On more mobile-based platforms such as Facebook and Instagram, on the other hand, videos that include text or captions are likely to be viewed more frequently as on-the-go users often watch videos without the accompanying audio. Videos should also be shorter in length to cater to these audiences.

On platforms such as LinkedIn, viewers are likely to be professionals within or interested in your industry, and may thus be more likely to seek out formal or informative industry-related content.

What content should you post?

Now that you are familiar with the various platforms that support social media video marketing, you should consider the types of content you can create. Generally, video content falls into the following buckets:

  • Brand videos
  • Video infographics or explainers
  • Interviews
  • Product demonstrations
  • Product reviews
  • Video advertisements

However, there are several types of content that should also be considered specifically for social media: 

  • Live streams: Allowing brands to cover events or new product launches while interacting with users
  • Shoppable videos: Linking video content directly to a product page to drive conversions
  • Interactive video content: Introducing 360 or episodic content where users are able to explore a narrative or choose from alternative outcomes
  • Virtual or Augmented Reality videos: Experimenting with filters, games, or more immersive video experiences
  • Vlogs: Showing behind-the-scenes footage or showcasing new products
  • UGC: Introducing challenges, giveaways, or simply reposting product reviews and featuring prominent users and influencers. 

Spoilt for choice? Here’s our guide to video content ideas you should consider for your business.

Creating content for the right audience

Marketers must keep the marketing funnel in mind when considering what content to create. After all, only pushing out content with a strong call-to-action may alienate users that are just trying to learn more about your products. Social media video marketing is all about creating the right content for the right audience. Here's what you should know:

Awareness (TOFU):

Create fun, short-form content that introduces your brand and products. You can also include educational content that showcases how your product is used or how it addresses a certain pain point. Link your content to more in-depth product information to direct users further down the funnel.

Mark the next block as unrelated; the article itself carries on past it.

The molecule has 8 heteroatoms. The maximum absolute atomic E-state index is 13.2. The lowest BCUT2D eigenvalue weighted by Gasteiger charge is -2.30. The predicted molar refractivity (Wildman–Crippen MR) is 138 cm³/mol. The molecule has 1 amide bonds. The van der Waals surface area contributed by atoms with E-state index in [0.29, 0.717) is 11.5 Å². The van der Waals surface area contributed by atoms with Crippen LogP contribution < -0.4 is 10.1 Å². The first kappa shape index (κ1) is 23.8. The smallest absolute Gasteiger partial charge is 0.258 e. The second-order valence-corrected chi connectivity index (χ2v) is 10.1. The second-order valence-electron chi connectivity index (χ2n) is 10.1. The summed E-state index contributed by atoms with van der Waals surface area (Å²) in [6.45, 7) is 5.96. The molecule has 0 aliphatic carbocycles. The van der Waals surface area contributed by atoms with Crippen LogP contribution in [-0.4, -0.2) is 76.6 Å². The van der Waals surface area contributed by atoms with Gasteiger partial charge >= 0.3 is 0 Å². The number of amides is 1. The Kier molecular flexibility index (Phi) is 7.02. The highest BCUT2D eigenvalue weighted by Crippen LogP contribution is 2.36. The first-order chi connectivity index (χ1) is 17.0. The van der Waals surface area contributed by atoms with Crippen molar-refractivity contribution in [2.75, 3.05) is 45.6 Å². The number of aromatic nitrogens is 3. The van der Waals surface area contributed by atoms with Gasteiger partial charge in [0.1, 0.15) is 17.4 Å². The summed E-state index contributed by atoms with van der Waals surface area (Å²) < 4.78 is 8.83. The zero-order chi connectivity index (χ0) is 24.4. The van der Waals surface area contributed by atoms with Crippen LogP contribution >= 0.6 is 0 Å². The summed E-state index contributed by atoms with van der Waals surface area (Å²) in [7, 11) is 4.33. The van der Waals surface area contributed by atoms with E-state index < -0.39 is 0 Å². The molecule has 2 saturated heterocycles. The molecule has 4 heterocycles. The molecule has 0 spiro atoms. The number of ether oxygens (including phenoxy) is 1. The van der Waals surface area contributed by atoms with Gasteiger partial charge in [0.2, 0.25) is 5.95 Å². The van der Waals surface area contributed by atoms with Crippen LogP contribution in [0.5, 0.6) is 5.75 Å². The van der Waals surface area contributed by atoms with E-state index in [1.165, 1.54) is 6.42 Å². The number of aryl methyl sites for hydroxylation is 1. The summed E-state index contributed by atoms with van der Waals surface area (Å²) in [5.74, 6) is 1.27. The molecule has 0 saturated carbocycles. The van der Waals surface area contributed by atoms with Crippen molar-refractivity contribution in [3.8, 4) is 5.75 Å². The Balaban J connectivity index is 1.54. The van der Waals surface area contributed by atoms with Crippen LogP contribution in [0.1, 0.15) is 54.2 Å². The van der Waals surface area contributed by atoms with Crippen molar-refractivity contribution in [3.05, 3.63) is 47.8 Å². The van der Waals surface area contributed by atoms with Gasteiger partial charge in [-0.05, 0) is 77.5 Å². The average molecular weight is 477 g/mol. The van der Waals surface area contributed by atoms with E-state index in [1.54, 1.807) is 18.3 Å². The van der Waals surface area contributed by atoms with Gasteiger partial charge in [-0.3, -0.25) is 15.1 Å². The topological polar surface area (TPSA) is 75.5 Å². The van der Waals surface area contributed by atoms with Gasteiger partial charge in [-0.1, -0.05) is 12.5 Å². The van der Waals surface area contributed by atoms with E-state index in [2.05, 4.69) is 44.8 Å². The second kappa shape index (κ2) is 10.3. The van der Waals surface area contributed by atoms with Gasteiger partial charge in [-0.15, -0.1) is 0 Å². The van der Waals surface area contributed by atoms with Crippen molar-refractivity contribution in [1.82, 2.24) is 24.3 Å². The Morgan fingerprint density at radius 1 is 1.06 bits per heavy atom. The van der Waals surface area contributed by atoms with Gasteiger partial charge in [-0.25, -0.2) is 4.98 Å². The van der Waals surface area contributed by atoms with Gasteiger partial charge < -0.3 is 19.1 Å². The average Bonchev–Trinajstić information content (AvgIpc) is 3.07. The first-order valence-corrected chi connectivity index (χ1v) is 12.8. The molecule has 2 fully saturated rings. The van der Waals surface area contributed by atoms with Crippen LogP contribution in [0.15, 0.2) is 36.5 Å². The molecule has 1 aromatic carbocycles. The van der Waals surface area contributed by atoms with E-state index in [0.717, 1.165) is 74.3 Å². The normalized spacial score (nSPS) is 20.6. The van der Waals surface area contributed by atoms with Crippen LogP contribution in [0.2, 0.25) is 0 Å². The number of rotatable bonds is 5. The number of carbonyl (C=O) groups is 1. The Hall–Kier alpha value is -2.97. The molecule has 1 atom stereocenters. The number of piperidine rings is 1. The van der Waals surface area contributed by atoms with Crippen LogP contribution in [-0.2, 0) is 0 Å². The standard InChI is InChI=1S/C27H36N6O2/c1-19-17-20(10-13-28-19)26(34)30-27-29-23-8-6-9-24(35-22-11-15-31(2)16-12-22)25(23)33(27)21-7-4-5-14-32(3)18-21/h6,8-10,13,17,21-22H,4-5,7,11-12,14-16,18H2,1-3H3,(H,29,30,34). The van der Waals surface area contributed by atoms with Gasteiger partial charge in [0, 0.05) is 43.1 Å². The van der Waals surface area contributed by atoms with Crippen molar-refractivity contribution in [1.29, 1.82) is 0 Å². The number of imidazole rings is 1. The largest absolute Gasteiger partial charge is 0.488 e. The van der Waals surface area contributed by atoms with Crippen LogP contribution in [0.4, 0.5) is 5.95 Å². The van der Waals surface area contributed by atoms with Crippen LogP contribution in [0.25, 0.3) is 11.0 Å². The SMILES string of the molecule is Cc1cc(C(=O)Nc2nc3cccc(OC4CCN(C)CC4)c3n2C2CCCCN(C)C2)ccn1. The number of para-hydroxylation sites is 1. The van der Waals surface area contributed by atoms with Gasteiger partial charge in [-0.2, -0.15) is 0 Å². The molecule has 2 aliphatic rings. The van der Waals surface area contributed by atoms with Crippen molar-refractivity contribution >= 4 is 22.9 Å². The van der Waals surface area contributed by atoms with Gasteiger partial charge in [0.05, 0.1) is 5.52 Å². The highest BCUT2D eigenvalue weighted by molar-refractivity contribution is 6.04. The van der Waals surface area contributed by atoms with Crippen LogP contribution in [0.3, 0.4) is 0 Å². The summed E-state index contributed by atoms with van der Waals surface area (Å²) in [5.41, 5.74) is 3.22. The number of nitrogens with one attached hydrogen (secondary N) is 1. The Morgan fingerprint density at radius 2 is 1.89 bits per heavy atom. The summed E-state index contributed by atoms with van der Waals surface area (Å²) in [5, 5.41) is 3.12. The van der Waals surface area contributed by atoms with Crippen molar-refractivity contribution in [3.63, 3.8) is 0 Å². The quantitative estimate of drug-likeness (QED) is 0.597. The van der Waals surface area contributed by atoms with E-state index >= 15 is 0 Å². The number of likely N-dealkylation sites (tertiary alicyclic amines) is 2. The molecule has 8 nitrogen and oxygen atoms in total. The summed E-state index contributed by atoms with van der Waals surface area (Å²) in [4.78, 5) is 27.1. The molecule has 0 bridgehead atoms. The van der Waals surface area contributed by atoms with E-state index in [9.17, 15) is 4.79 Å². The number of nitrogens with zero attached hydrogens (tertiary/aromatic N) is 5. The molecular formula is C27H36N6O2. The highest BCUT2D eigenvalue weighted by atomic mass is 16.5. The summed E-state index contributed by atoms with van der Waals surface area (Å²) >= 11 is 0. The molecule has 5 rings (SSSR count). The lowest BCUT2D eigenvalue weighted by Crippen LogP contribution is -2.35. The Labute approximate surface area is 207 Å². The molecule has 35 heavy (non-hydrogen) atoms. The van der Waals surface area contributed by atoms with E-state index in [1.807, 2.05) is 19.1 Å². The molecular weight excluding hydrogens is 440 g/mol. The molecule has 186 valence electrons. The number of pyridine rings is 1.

a woman stands in front of a neon 'Open' sign, introducing the use of Mailchimp as the next step for businesses in operation

Consideration (MOFU):

Differentiate yourself from your competitors by fully showcasing your product. Now that users know who you are, pique their interest with explainers and product demonstrations that feature your perks. Link your content to your website or product page.

Mailchimp's video compares the measurement of social media ROI with and without Mailchimp's software: Left: A graph in green showing ROI reporting, Right: a black hole

Purchase (BOFU):

Reduce any further pain points by introducing FAQs and how-tos to offer assistance when your customers need it. Include demonstrations on how your product can be set up and feature additional resources. Try to keep them engaged by providing value-added content such as webinar snippets and covering related industry events. 

A woman in red introduces how to create Instagram ads on Mailchimp's platform

Tips for Posting on Social Media

Keep your content short & sweet

It can be tempting to create an epic, feature-length video dissertation on the topic of your choosing. However, the average attention span has dropped dramatically in recent years. Unless your content is incredibly compelling and to the point, you’re not going to be able to command the attention of most social media visitors for more than a few minutes.